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      Download the Game Design and Indie Game Marketing Freebook   07/19/17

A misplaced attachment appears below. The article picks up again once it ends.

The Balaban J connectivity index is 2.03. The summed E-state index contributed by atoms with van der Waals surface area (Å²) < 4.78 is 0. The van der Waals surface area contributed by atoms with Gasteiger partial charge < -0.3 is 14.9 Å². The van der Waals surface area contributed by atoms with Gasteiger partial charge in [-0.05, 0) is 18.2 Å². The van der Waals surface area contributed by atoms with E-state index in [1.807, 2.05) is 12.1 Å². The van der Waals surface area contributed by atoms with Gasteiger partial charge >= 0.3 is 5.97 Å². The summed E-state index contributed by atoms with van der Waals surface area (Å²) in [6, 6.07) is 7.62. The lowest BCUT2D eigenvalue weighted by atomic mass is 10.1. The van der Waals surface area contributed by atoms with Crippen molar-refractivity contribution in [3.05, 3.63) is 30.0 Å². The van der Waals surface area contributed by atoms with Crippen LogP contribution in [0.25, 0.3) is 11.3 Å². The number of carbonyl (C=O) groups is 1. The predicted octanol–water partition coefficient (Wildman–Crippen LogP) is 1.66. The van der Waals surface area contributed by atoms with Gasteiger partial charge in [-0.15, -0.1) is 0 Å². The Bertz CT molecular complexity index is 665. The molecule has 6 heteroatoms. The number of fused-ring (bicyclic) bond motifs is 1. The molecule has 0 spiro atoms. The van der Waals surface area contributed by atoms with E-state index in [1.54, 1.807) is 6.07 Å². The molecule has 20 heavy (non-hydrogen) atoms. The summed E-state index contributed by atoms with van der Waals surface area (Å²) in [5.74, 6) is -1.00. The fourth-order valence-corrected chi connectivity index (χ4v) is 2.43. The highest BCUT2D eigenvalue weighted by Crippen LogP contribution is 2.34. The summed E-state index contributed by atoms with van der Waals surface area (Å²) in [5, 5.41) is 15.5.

GameDev.net and CRC Press have teamed up to bring a free ebook of content curated from top titles published by CRC Press. The freebook, Practices of Game Design & Indie Game Marketing, includes chapters from The Art of Game Design: A Book of Lenses, A Practical Guide to Indie Game Marketing, and An Architectural Approach to Level Design. The GameDev.net FreeBook is relevant to game designers, developers, and those interested in learning more about the challenges in game development. We know game development can be a tough discipline and business, so we picked several chapters from CRC Press titles that we thought would be of interest to you, the GameDev.net audience, in your journey to design, develop, and market your next game. The free ebook is available through CRC Press by clicking here. The Curated Books The Art of Game Design: A Book of Lenses, Second Edition, by Jesse Schell Presents 100+ sets of questions, or different lenses, for viewing a game’s design, encompassing diverse fields such as psychology, architecture, music, film, software engineering, theme park design, mathematics, anthropology, and more. Written by one of the world's top game designers, this book describes the deepest and most fundamental principles of game design, demonstrating how tactics used in board, card, and athletic games also work in video games. It provides practical instruction on creating world-class games that will be played again and again. View it here. A Practical Guide to Indie Game Marketing, by Joel Dreskin Marketing is an essential but too frequently overlooked or minimized component of the release plan for indie games. A Practical Guide to Indie Game Marketing provides you with the tools needed to build visibility and sell your indie games. With special focus on those developers with small budgets and limited staff and resources, this book is packed with tangible recommendations and techniques that you can put to use immediately. As a seasoned professional of the indie game arena, author Joel Dreskin gives you insight into practical, real-world experiences of marketing numerous successful games and also provides stories of the failures. View it here. An Architectural Approach to Level Design This is one of the first books to integrate architectural and spatial design theory with the field of level design. The book presents architectural techniques and theories for level designers to use in their own work. It connects architecture and level design in different ways that address the practical elements of how designers construct space and the experiential elements of how and why humans interact with this space. Throughout the text, readers learn skills for spatial layout, evoking emotion through gamespaces, and creating better levels through architectural theory. View it here. Learn more and download the ebook by clicking here. Did you know? GameDev.net and CRC Press also recently teamed up to bring GDNet+ Members up to a 20% discount on all CRC Press books. Learn more about this and other benefits here.